This book tells the story of Bass Reeves, who was born into slavery in 1838 in Crawford County, Arkansas. Like most slaves, he was given the surname of his owner, George Reeves. During the Civil War, Reeves fled north to what is now Oklahoma, and lived with Native Americans.
In 1875, a U.S. Marshal in the so-called Indian Territory hired 200 deputies and, hearing about Reeves’ skill with Indian languages as well as with a gun, he took on Reeves as well.
Reeves worked for thirty-two years as a deputy, and was reputed to be “one of the bravest men this country has ever known.” He died at age 72 in 1910 of a kidney disease. Hundreds of people – blacks, whites, and Indians, attended his funeral.
The story of Reeves is a natural for kids. It is a real-life action-packed look at the Wild West that doesn’t read like non-fiction at all. It features a fantastic hero who overcame the worst sort of adversity with his exceptional mind and extraordinary gumption. For example, as a slave, Bass was never allowed to learn to read, but when he became a deputy, he managed to capture outlaws by his ingenuity and courage. He would have arrest warrants read to him by someone else, and in the process he would memorize the shapes of the letters for each name, along with the charges against that person. Then he’d go out hunting. As the author writes:
“Even when he got thirty warrants at one time, Bass always brought in the right outlaws.”
He not only arrested the criminals (he once brought in seventeen prisoners at once!) but at night, he’d talk to them about the Bible and about repentence.
His bravery was legendary; he actually stopped a lynching <emin action</em once, as the angry mob “just watched in awe as he rode off.”
And his integrity was unquestioned as well. He even arrested his own son for murder, after none of his colleagues would do it out of respect for Bass.
In Bass’s career as a deputy, he arrested more than three thousand men and women, and only killed fourteen in the line of duty. After Oklahoma became a state and the Indian Territory ceased to exist, he was hired on with the police force in Muskogee, Oklahoma. Nobody would mess with him given with his reputation:
“During his two years on the force, not a single crime occurred in his patrol area.”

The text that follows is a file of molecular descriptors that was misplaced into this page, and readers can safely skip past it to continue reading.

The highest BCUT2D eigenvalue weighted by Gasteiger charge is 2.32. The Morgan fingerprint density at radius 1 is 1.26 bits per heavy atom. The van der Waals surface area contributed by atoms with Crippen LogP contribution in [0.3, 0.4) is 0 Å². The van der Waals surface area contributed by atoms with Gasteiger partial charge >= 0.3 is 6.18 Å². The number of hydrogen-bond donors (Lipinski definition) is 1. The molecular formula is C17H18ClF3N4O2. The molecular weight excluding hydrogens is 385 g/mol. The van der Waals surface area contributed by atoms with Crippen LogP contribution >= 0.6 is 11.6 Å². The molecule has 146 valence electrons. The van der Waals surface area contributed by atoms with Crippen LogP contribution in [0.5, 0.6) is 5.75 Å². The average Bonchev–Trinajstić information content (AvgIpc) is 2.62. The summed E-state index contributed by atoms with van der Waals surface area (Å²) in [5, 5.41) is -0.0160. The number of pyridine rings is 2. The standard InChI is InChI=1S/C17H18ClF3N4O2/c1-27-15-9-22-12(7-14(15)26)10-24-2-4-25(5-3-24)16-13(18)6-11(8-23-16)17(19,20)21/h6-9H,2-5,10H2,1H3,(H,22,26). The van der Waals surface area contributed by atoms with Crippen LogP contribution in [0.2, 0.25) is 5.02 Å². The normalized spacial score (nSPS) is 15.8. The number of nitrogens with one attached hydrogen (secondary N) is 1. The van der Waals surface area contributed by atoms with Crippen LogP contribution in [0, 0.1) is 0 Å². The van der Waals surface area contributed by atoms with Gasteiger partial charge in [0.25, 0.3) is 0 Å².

Evaluation: This is a wonderful story, and R. Gregory Christie’s illustrations meet his usual high standards. (Christie is a three-time winner of the Coretta Scott King Illustrator Honor Award.) In this book, Christie styles some of his paintings to look like Old West wanted posters. Although most of the pictures use earthy tones, they are bold and vibrant and set against bright blue skies.
It took me a while to get used to Mr. Christie. As he has said in an interview:
“The disproportionate compositions and elongated figures [of my art] are meant to be a directional device for the viewer, my own natural inclination, and a challenge for the viewer to break away from the established fundamental belief that all children’s books must be realistic or cute.”
Once you get used to the idea that children’s books are a good medium for introducing different visual styles as well as conveying stories, you can’t help but fall in love with Christie. (You can see some great examples of his artwork, here.)
Supplementary material at the back of the book includes a glossary of western words, a timeline, a guide to further reading and websites, and more.
Note: This book was the 2010 author award winner of the Coretta Scott King Book Award. The author explains that books have been in her life since the day she was born; her mother chose her first name based on the character of a book she was reading at the time.
Published by Carolrhoda Books, a division of Lerner Publishing Group, Inc., 2009
Reading level: Ages 8 and up
Library Binding: 40 pages